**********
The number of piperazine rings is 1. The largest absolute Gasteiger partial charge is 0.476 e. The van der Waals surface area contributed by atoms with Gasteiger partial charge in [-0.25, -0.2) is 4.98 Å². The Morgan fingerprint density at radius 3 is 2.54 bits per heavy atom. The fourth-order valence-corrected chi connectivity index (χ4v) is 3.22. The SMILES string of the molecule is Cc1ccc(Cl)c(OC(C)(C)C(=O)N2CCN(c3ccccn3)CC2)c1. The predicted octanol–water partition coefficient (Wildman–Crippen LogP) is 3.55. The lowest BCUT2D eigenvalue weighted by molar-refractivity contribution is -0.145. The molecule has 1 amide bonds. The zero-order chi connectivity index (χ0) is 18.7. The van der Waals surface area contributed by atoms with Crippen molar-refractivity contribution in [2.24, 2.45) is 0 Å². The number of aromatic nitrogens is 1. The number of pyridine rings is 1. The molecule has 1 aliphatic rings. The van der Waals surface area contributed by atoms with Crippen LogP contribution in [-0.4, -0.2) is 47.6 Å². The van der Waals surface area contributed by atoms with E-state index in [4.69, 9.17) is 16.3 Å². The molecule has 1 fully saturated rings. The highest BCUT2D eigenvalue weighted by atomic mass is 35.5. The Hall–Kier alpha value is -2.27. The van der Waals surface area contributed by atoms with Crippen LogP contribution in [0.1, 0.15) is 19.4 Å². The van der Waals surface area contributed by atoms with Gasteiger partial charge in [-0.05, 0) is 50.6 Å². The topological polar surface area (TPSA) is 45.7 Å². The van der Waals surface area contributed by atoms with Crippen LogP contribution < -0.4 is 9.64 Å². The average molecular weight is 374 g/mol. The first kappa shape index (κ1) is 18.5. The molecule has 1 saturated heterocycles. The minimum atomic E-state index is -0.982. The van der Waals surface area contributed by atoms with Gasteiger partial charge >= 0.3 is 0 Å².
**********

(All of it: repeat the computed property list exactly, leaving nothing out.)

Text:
The number of piperazine rings is 1. The largest absolute Gasteiger partial charge is 0.476 e. The van der Waals surface area contributed by atoms with Gasteiger partial charge in [-0.25, -0.2) is 4.98 Å². The Morgan fingerprint density at radius 3 is 2.54 bits per heavy atom. The fourth-order valence-corrected chi connectivity index (χ4v) is 3.22. The SMILES string of the molecule is Cc1ccc(Cl)c(OC(C)(C)C(=O)N2CCN(c3ccccn3)CC2)c1. The predicted octanol–water partition coefficient (Wildman–Crippen LogP) is 3.55. The lowest BCUT2D eigenvalue weighted by molar-refractivity contribution is -0.145. The molecule has 1 amide bonds. The zero-order chi connectivity index (χ0) is 18.7. The van der Waals surface area contributed by atoms with Crippen molar-refractivity contribution in [2.24, 2.45) is 0 Å². The number of aromatic nitrogens is 1. The number of pyridine rings is 1. The molecule has 1 aliphatic rings. The van der Waals surface area contributed by atoms with Crippen LogP contribution in [-0.4, -0.2) is 47.6 Å². The van der Waals surface area contributed by atoms with E-state index in [4.69, 9.17) is 16.3 Å². The molecule has 1 fully saturated rings. The highest BCUT2D eigenvalue weighted by atomic mass is 35.5. The Hall–Kier alpha value is -2.27. The van der Waals surface area contributed by atoms with Crippen LogP contribution in [0.1, 0.15) is 19.4 Å². The van der Waals surface area contributed by atoms with Gasteiger partial charge in [-0.05, 0) is 50.6 Å². The topological polar surface area (TPSA) is 45.7 Å². The van der Waals surface area contributed by atoms with Crippen LogP contribution < -0.4 is 9.64 Å². The average molecular weight is 374 g/mol. The first kappa shape index (κ1) is 18.5. The molecule has 1 saturated heterocycles. The minimum atomic E-state index is -0.982. The van der Waals surface area contributed by atoms with Gasteiger partial charge >= 0.3 is 0 Å².